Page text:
Al-Jazeera’s “Alternative Viewpoint” in Qatar’s Paradise

stop al Jazeeraby Amin Farouk

Al-Jazeera, which bought Current TV from Al Gore, is not a communications medium in the Western sense. It is a psychological warfare medium, a fundamentalist terrorist communications base operating under Qatari cover. It sets its sights on changing regimes.

Al-Jazeera TV, located in and financed by Qatar, which just bought Current TV from former presidential candidate Al Gore for a reported $500 million, “is providing an alternative viewpoint on domestic news,” according to Cathy Rasenberger, “a cable consultant who has worked with Al-Jazeera on distribution,” as stated by the New York Times of January 3, 2013.

What sort of alternative viewpoint?

Anyone regularly watching Al-Jazeera TV in Arabic cannot help being aware of its Islamist agenda, inspired by the Muslim Brotherhood’s Sheikh Yusuf al-Qaradawi, wo is currently a resident of Qatar.

Regular viewers are familiar with the network’s biases — also apparent in its otherwise different English-language programming — in covering events in the Middle East. Its reports are stunning in their lopsided descriptions of the cruelty and oppression of Arab leaders who, because they became weak and thus vulnerable, were called by Qatar’s opportunistic rulers, “oppressive dictators whose time had come.”

Here and there are points of light, when we become aware of regional events about which we might otherwise never have known. For example, the recent exposure of Iranian terrorist cells in Yemen and the Gulf States, the accelerated progress of Iran’s nuclear agenda in the Persian Gulf, and Iran’s naval exercises designed to challenge the United States.

Al-Jazeera is not, however, a communications medium in the Western sense; it is a psychological warfare medium. Its cameras are always turned outward; they never criticize Qatar’s tyrannical, dictatorial, corrupt, plutocratic leaders or their exploitation of foreign workers, who have neither the status nor rights of Qatari nationals. Al-Jazeera’s ongoing propaganda campaign against the Arab states in the Middle East is a move chosen by the rulers of Qatar to deflect Arab, Western and effervescent local attention from what is happening in the corrupt Al-Thani family’s dark, closed emirate of wealth.

Although it promises aid to financially needy Islamic countries, it sends just the occasional pittance when t feels a need to bolster its popularity. Meanwhile huge unreported sums go to support Islamist terrorist organizations such as Hamas in the Gaza Strip and Jabhat Alnusra Al Islamiya in Syria. The rest of country’s enormous oil revenues are channeled into the coffers of the rulers and their close associates, and are used to pay for their entertainment or for building enormous towers. The rest of the population — most of which are foreign workers whose labor they exploit and who have no civil or social rights — is not invited to join the party.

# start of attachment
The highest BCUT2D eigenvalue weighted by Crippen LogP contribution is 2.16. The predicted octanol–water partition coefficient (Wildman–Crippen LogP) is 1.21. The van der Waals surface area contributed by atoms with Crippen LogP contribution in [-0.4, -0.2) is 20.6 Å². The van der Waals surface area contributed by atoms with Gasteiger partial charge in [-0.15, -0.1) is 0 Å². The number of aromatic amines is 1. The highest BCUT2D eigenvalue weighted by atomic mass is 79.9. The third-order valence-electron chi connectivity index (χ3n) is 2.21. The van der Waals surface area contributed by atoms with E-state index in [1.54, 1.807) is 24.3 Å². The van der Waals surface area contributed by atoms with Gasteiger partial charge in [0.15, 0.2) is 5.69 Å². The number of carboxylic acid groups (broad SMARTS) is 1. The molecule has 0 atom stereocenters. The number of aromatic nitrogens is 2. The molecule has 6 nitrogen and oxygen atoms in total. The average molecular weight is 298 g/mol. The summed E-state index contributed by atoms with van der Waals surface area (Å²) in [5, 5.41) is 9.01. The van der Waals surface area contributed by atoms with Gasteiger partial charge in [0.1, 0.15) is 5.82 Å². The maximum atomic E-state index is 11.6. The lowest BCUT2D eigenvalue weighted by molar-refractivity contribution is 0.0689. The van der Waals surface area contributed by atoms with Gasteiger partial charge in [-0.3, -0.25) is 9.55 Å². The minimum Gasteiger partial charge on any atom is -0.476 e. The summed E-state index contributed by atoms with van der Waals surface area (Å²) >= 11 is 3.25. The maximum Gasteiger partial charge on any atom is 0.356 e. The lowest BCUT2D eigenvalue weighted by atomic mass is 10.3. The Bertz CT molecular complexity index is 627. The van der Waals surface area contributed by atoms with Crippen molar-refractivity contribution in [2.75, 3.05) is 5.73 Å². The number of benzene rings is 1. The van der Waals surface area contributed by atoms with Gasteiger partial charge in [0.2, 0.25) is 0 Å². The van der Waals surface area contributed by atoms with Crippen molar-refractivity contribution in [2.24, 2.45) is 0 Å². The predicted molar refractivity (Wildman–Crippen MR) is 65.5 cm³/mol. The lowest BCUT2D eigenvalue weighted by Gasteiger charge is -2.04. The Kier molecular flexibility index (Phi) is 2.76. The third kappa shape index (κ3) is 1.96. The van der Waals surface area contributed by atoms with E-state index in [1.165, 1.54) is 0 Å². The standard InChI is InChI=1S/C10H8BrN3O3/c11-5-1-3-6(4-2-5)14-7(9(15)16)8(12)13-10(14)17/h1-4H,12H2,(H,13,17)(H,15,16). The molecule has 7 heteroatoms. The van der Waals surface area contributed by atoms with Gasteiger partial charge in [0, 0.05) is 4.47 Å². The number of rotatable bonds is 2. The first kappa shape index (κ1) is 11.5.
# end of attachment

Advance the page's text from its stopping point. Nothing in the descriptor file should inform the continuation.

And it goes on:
Although Al-Jazeera incites Muslim masses around the world to revolt against “repressive regimes,” while calling for “democracy,” “pluralism,” and the ousting of totalitarian rulers, Qatar itself does not hold elections, has no political parties, has no democratic institutions, and its citizens have no political or social rights. What Qatar does have, with the help of Sharia [Islamic religious law], is a strong, family-run system of enforcing internal security and suppressing opposition. Al-Jazeera is the well-oiled and well-funded machine of a family employing armed mercenaries who call themselves “media personnel”: Propaganda warriors who use cameras and microphones as weapons. Qatar therefore has every reason to hide what happens within its borders and look for defects in other places.

Al-Jazeera takes two editorial routes: its English-language programs present a moderate, cultured version of its propaganda, different from what is broadcast by its Arabic-language programs. Nonetheless, its purpose seems to be to spread Islam and undermine secularism.

Al-Jazeera’s reporting is unbalanced in that it gives favorable coverage to Islamic regimes and movements it wants to strengthen, and slanders those it wants to weaken. Its sights are set on changing regimes. Al-Jazeera effectively created the Arab Spring by endlessly rebroadcasting footage of the fruit-seller in Tunisia who set himself on fire to protest his government. Every time there was a small demonstration, Al-Jazeera would cover it and air it time and again until the people of Tunisia were sufficiently whipped up.

Al-Jazeera’s reporting is also unbalanced when it is turns to the religiously-motivated activities of Islamist groups in other countries, where the Arab Spring was turned into an Islamist Winter, and where the good intentions of democratically-minded young Muslims were exploited and perverted as, after the revolutions, Islamists seized power. Al-Jazeera’s bias is also evident in its support for the dictatorship of Mohamed Morsi and the Muslim Brotherhood in Egypt at the expense of the country’s moderate, secular, democracy-seeking opposition, on whose back the Islamization of the country is taking place.

Al-Jazeera, perhaps as part of a program to replace secular dictators with Islamic ones, and perhaps partly to replace Shiite dictators with Sunni ones, has also fully supported the destruction wrought by the radical anti-Assad Islamists who have poured into Syria to turn it into a killing field under the banner of the so-called “Free Syrian Army.”

Read more at Gatestone Institute

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